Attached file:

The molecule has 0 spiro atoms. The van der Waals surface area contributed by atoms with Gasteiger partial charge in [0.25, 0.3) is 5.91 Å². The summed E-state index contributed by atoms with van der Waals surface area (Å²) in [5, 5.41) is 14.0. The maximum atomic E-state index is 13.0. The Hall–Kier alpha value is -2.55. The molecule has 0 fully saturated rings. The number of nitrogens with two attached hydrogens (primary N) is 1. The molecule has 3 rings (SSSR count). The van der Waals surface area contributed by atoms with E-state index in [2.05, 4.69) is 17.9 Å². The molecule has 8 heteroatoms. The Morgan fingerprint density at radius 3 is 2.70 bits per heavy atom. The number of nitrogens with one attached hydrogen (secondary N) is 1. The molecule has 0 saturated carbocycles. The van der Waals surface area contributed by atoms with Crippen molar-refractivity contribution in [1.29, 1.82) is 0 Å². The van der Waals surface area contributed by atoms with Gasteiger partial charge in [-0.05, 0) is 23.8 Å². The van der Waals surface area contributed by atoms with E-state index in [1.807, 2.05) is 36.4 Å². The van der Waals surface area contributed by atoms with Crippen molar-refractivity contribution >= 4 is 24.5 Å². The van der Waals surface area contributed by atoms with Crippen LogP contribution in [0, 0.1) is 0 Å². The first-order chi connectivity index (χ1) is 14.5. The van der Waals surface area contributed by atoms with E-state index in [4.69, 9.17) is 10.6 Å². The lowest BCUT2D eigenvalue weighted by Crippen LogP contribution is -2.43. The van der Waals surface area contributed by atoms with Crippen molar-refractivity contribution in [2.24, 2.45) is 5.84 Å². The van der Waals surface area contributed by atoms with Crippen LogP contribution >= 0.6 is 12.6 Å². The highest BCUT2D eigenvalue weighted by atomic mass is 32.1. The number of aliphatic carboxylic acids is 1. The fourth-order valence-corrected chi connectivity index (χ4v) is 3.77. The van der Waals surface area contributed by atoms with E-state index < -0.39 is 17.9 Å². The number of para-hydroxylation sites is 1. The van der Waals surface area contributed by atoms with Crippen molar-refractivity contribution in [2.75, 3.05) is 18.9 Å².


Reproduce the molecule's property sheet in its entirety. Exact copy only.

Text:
The molecule has 0 spiro atoms. The van der Waals surface area contributed by atoms with Gasteiger partial charge in [0.25, 0.3) is 5.91 Å². The summed E-state index contributed by atoms with van der Waals surface area (Å²) in [5, 5.41) is 14.0. The maximum atomic E-state index is 13.0. The Hall–Kier alpha value is -2.55. The molecule has 0 fully saturated rings. The number of nitrogens with two attached hydrogens (primary N) is 1. The molecule has 3 rings (SSSR count). The van der Waals surface area contributed by atoms with E-state index in [2.05, 4.69) is 17.9 Å². The molecule has 8 heteroatoms. The Morgan fingerprint density at radius 3 is 2.70 bits per heavy atom. The number of nitrogens with one attached hydrogen (secondary N) is 1. The molecule has 0 saturated carbocycles. The van der Waals surface area contributed by atoms with Crippen molar-refractivity contribution in [1.29, 1.82) is 0 Å². The van der Waals surface area contributed by atoms with Gasteiger partial charge in [-0.05, 0) is 23.8 Å². The van der Waals surface area contributed by atoms with E-state index in [1.807, 2.05) is 36.4 Å². The van der Waals surface area contributed by atoms with Crippen molar-refractivity contribution >= 4 is 24.5 Å². The van der Waals surface area contributed by atoms with Crippen LogP contribution in [0, 0.1) is 0 Å². The first-order chi connectivity index (χ1) is 14.5. The van der Waals surface area contributed by atoms with E-state index in [4.69, 9.17) is 10.6 Å². The lowest BCUT2D eigenvalue weighted by Crippen LogP contribution is -2.43. The van der Waals surface area contributed by atoms with Crippen molar-refractivity contribution in [2.24, 2.45) is 5.84 Å². The van der Waals surface area contributed by atoms with Crippen LogP contribution >= 0.6 is 12.6 Å². The highest BCUT2D eigenvalue weighted by atomic mass is 32.1. The number of aliphatic carboxylic acids is 1. The fourth-order valence-corrected chi connectivity index (χ4v) is 3.77. The van der Waals surface area contributed by atoms with E-state index < -0.39 is 17.9 Å². The number of para-hydroxylation sites is 1. The van der Waals surface area contributed by atoms with Crippen molar-refractivity contribution in [2.75, 3.05) is 18.9 Å².